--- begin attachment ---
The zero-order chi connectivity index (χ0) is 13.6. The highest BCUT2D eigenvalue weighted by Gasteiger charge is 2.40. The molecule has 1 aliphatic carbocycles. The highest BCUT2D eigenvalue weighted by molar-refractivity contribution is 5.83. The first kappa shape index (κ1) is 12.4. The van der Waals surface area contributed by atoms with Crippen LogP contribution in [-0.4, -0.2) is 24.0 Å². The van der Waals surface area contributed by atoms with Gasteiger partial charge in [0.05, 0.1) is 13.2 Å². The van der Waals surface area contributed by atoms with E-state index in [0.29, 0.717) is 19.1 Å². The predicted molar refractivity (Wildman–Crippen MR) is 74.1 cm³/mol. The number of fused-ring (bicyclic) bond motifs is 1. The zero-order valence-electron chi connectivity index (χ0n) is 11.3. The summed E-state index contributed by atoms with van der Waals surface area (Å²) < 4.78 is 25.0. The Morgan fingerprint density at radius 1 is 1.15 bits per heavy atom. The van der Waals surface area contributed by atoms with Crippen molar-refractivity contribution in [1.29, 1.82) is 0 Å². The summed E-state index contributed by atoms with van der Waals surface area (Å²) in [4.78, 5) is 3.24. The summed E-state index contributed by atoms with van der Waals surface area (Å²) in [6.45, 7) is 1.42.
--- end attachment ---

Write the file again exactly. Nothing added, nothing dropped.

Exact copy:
The zero-order chi connectivity index (χ0) is 13.6. The highest BCUT2D eigenvalue weighted by Gasteiger charge is 2.40. The molecule has 1 aliphatic carbocycles. The highest BCUT2D eigenvalue weighted by molar-refractivity contribution is 5.83. The first kappa shape index (κ1) is 12.4. The van der Waals surface area contributed by atoms with Crippen LogP contribution in [-0.4, -0.2) is 24.0 Å². The van der Waals surface area contributed by atoms with Gasteiger partial charge in [0.05, 0.1) is 13.2 Å². The van der Waals surface area contributed by atoms with E-state index in [0.29, 0.717) is 19.1 Å². The predicted molar refractivity (Wildman–Crippen MR) is 74.1 cm³/mol. The number of fused-ring (bicyclic) bond motifs is 1. The zero-order valence-electron chi connectivity index (χ0n) is 11.3. The summed E-state index contributed by atoms with van der Waals surface area (Å²) < 4.78 is 25.0. The Morgan fingerprint density at radius 1 is 1.15 bits per heavy atom. The van der Waals surface area contributed by atoms with Crippen molar-refractivity contribution in [1.29, 1.82) is 0 Å². The summed E-state index contributed by atoms with van der Waals surface area (Å²) in [4.78, 5) is 3.24. The summed E-state index contributed by atoms with van der Waals surface area (Å²) in [6.45, 7) is 1.42.